Vocal Health for the Voice Teacher

January 23rd, 2009 by

Vocal health is very important, especially for people who use their voices for most of their day, such as teachers of singing who not only speak through lessons, but also sing to model for their students.

The voice can become a problem when pitch, volume or the tone of the voice begins to draw attention to itself rather than to what the speaker is talking about. Sometimes the voice can sound too high, too soft, too nasal or hoarse, or can even cause pain to the speaker or singer.  So how can the busy voice teacher continue singing, teaching, and modeling without putting undue stress of her voice?

Symptoms of vocal damage include:

It is important to know when the voice is not just tired, but may need medical attention.  If you experience breathiness, huskiness, hoarseness, loss of vocal power, monotone, sore or tense throat, loss of the voice, pitch breaks and easy vocal fatigue, it it time to consult an ENT (ear nose and throat doctor).

What about vocal nodules?

Vocal nodules are often caused by abuse of the voice and are indicated by some of the above symptoms. The vocal folds are generally smooth, white mucous covered surfaces without any ridges or blemishes. With vocal abuse a haematoma – or bruise – can appear on the vibrating edge of the vocal folds and over time, if this is not given adequate rest and healing, the haematoma can become more fibrous and form into soft or hard nodules on the vocal folds. Generally they appear in pairs, one per fold, and the combination of the two nodules meeting each other will not allow the vocal folds to meet cleanly and vibrate correctly, hence the often breathy or husky vocal tone that accompanies them.

Factors that contribute to voice problems:

  • Screaming – at sporting events, kids, parents, friends, pets, etc. Some singers scream when they sing, and this is very bad for long term vocal health.
  • Raising the  voice – talking or singing in competition to other noises like a noisy classroom or social situation.
  • Smoke – smoking is a big factor in vocal damage for many people and so is passive smoking. Frequenting smoky places, socially, or as a performer, can be very detrimental to vocal health.
  • Coughing – coughing and clearing the throat causes the vocal folds to be abrasively rubbed together and this is damaging with regularity.
  • Talking – just like any other muscles, excessive use of the voice by simply talking a lot tires the voice out.
  • Talking when stressed – emotional and physical tension will contribute to the voice being constricted and talking in this situation may lead to vocal fatigue.
  • Work – some jobs are dependent upon the voice, and overuse of the voice in work situations could lead to vocal health problems.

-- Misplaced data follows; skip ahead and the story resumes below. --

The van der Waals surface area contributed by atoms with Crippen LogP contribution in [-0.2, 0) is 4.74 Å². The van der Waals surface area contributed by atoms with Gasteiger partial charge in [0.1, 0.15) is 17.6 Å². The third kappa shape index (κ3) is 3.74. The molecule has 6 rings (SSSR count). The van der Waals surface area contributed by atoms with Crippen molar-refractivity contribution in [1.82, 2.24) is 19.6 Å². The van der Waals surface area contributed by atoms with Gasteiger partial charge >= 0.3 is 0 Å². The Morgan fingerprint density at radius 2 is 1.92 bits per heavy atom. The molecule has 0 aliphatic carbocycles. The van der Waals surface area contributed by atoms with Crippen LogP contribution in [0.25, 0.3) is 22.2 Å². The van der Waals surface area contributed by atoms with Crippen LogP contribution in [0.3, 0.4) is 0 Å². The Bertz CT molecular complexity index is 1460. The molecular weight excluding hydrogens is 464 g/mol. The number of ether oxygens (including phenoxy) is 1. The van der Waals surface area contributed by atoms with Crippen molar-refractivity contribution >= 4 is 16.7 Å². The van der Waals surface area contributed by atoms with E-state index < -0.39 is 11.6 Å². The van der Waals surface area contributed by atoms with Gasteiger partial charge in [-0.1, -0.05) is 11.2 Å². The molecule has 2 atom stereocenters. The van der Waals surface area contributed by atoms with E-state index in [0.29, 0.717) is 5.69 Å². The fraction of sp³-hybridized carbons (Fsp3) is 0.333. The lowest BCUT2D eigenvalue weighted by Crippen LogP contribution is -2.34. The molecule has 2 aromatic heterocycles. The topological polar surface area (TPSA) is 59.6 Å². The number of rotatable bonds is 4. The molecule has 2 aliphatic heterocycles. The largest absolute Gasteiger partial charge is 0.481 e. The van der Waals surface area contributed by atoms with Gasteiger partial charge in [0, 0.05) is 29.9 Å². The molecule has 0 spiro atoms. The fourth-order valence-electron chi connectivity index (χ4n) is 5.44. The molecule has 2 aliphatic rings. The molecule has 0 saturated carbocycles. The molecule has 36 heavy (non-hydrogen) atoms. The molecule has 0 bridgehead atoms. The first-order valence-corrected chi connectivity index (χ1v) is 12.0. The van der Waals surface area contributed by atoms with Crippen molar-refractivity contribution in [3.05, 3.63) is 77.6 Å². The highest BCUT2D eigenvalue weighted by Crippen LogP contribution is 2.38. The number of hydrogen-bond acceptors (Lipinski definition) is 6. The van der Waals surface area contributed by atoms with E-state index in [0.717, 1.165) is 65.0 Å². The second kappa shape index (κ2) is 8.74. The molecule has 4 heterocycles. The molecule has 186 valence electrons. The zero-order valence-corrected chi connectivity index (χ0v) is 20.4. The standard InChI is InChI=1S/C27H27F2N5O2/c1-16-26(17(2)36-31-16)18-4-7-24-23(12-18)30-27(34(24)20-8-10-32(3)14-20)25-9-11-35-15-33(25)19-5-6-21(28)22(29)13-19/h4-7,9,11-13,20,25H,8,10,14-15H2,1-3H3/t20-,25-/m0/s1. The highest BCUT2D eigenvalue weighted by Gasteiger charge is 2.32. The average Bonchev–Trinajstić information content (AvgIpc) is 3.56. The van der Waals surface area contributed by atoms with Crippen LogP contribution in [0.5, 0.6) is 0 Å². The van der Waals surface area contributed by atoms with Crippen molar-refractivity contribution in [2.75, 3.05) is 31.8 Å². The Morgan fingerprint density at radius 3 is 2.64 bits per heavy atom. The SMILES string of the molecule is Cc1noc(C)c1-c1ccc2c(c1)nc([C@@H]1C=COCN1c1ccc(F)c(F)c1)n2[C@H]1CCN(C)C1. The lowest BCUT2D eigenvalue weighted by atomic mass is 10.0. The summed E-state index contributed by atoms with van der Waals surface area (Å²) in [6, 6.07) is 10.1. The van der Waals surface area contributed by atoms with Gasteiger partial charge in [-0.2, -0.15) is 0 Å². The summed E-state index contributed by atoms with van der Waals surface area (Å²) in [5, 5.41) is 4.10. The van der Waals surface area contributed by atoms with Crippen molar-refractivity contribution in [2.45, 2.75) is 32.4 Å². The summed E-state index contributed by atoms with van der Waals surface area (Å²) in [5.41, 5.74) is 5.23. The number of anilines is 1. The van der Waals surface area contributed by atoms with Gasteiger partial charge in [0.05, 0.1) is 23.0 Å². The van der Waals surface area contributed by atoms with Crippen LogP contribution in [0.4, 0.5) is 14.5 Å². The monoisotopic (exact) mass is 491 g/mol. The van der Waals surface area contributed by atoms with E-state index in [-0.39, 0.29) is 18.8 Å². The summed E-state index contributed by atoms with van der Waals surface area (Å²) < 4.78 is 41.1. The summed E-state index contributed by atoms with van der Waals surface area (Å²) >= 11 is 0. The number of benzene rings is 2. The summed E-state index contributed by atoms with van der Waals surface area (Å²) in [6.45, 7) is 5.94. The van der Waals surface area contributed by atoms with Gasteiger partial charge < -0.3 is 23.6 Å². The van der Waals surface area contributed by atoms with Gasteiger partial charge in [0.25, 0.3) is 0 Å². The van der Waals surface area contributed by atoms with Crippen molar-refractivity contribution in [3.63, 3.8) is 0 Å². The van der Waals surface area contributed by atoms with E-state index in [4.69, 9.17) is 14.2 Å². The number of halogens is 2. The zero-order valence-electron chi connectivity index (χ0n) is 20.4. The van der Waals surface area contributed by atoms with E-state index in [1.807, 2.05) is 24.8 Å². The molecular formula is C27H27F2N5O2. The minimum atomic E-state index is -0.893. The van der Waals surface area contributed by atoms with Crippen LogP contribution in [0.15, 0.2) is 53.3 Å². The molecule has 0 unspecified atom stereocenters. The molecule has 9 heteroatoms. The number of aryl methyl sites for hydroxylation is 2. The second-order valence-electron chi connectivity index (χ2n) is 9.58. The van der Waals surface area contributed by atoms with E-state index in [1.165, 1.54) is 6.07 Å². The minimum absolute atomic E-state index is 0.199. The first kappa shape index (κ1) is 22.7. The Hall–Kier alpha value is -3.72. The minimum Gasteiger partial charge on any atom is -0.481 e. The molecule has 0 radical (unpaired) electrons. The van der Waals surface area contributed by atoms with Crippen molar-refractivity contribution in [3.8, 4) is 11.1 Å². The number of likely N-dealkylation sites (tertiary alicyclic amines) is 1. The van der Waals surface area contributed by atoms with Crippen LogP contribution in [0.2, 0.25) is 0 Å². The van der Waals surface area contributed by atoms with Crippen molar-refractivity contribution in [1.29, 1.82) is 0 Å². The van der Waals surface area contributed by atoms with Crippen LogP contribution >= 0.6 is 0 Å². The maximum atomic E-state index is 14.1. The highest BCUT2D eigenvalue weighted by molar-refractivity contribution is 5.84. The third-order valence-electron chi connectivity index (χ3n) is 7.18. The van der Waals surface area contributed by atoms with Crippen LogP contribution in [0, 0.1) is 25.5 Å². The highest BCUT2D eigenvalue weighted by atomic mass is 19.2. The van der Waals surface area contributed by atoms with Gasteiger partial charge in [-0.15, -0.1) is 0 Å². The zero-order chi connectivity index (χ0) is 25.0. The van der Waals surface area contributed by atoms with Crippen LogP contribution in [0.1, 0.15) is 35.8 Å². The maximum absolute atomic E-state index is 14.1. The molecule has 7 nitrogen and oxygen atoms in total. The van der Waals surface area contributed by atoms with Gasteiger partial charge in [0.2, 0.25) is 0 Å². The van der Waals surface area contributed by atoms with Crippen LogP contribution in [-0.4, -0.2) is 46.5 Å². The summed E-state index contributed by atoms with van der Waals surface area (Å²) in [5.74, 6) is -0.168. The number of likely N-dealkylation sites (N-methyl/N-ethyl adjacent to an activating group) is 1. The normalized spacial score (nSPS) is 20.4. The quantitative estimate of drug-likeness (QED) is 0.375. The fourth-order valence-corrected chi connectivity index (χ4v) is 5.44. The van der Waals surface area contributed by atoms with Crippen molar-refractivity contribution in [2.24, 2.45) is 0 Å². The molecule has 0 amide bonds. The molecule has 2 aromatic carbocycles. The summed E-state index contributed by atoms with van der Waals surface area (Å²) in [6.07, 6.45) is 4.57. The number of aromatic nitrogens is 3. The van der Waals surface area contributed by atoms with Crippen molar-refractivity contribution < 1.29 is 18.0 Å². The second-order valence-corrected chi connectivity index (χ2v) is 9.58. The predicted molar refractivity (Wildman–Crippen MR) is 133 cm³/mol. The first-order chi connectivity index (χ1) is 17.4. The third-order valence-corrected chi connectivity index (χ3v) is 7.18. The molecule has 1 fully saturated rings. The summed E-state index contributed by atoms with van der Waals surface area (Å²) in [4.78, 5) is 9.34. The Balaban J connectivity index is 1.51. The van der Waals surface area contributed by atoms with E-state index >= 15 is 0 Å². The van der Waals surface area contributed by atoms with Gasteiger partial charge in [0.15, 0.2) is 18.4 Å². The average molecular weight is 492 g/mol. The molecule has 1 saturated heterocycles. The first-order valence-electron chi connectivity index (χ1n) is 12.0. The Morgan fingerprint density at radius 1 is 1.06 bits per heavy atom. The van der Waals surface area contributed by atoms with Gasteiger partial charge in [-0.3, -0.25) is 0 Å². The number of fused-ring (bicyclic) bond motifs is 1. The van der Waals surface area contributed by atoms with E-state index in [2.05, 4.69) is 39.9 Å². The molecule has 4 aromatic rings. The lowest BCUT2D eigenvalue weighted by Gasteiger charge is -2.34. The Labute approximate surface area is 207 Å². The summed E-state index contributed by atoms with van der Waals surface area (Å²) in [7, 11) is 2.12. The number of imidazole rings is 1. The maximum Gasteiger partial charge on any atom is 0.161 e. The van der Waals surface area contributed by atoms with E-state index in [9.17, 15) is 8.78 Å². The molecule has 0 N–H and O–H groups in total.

What can we do to help our voices?

The simplest remedy for vocal health is to look after our own overall health. If we get run down or ill, our voice will also be affected. Here are some other more specific ideas for vocal health.

  • Turn the TV or radio down – instead of talking over the top of them.
  • Give up smoking – This is the best thing you could do for yourself vocally (and health wise).
  • Drink lots of water – especially when talking or singing. Try to consume 7-9 glasses a day.  Teachers should have a bottle of water in class with them.
  • Take fresh air breaks – especially in smoky or noxious environments.
  • Warm up! – Before your first lesson of the day, or even at the beginning of the day, find 15-30 minutes to vocalize.  This will prepare you for the small bits of modeling you will do in the day, and also prepare your voice for the talking during lessons.
  • Rest your voice – especially after lots of singing or talking.
  • Pace your voice – don’t use it too much, too often. Have rest breaks in between periods of use.
  • Find alternatives to modeling – Play a recording of a famous singer singing their piece, explain what you are looking for musically in a particular phrase, or conduct the student as they sing.  Remember, you don’t have to model for every student every day.
  • Try whistling instead – there are many ways other than yelling to let your team know of your support.
  • Swallow – instead of clearing the throat or coughing all the time, try swallowing, it reduces the abrasion.
  • Avoid too much stress – this goes without saying! Stay relaxed and your voice will thank you.
  • Shhh…Don’t whisper – keep whispering to a minimum as it is quick to cause vocal fatigue.
  • Good posture – an upright, balanced posture is very helpful in reducing stress on the body and promoting optimum vocal tone.
  • Avoid drying out medications – like certain allergy medications, antihistamines, etc.

Posted in Practicing, Teaching Tips

About the Author

Sarah Luebke
Nebraska native Sarah Luebke completed her MM in vocal performance at the University of Kentucky, and her BM in vocal performance at St. Olaf College. Recently she has been seen performing the female lead, Jane McDowell, in "The Stephen Foster Story" and the ensemble of "Big River" with Stephen Foster Productions. Other performances include the soprano soloist of Bach's St. John Passion, La Fee ... [Read more]

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